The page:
New Delhi: The Supreme Court on Friday confirmed death penalty for all four convicts in Nirbhaya gang-rape case. The apex court termed the December 16, 2012 Delhi gang-rape case a ‘barbaric incident’.
The order was pronounced by the SC bench comprising of Justices Dipak Misra, Justice R Banumathi and Justice Ashok Bhushan.
While upholding the Delhi HC death penalty order, the SC bench said ‘taking note of the serious injuries, the severe nature of offence committed by the convicts, we are upholding the sentence’.
While reading out his judgement, Justice Misra said modern and progressive techniques have been used in investigation, prosecution shall be relied on, dying declaration of the victim proves the case is beyond doubt.
Justice Bhanumati said that there should be systematic education of children of to ensure how they will give respect to women.
Six people, including a juvenile, had brutally assaulted the 23-year-old paramedic in a moving bus in South Delhi. After committing the crime, both were thrown out of the vehicle with her male friend on the night of December 16, 2012. She died in a Singapore hospital on December 29, 2012, triggering nation-wide protests that resulted in giving more teeth to laws related to rape and other forms of sexual harassment.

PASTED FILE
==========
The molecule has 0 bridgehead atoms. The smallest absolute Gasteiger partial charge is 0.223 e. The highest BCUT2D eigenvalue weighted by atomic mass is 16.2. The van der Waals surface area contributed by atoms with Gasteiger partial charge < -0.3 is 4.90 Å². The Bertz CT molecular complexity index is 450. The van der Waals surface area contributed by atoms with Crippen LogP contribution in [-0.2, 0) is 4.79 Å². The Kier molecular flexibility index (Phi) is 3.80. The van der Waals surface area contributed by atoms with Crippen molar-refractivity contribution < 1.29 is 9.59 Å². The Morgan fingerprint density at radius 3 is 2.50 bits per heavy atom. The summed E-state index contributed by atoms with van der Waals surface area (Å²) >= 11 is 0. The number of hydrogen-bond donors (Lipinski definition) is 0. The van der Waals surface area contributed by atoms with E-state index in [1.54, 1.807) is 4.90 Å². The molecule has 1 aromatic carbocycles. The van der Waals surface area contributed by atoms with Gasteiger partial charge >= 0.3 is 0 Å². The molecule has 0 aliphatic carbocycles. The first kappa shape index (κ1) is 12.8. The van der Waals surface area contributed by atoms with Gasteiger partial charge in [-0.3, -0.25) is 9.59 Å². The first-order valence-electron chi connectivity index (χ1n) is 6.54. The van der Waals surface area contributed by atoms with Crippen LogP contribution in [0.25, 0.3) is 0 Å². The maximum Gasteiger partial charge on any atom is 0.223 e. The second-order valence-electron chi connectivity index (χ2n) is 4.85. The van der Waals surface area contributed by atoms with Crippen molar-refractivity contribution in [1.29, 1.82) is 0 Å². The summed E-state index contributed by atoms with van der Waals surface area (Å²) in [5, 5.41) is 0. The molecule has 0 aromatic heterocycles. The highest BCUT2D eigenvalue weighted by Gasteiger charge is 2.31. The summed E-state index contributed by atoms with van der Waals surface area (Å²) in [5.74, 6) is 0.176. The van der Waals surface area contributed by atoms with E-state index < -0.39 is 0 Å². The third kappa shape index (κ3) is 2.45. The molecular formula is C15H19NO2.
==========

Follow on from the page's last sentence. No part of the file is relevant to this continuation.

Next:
The four convicts – Mukesh, Pawan, Vinay Sharma and Akshay Kumar Singh – along with late Ram Singh and a juvenile had sexually assaulted Nirbhaya, which had shaken the entire nation’s conscience.
The juvenile accused has been released after completing mandatory probation period in a remand home. Ram Singh allegedly committed suicide while in incarceration.
The SC had, on March 27, reserved its verdict on the appeal of the four convict, against the conviction and death penalty awarded to them by the high court on March 13, 2014.
The top court will also look into the issue of quantum of sentence to the convicts as it has been alleged that the trial court did not separately consider “mitigating” circumstances of each convict while sending them to the gallows.
The police had told the bench that the horrific crime committed by these men warranted death penalty and the test of being a “rarest of rare” case was satisfied in this matter and the court should also consider the effect of crime committed by them on the victim and the society at large.
The high court, in its verdict, had observed that their offence fell in the rarest of the rare category and had upheld the death sentence awarded to them by the trial court.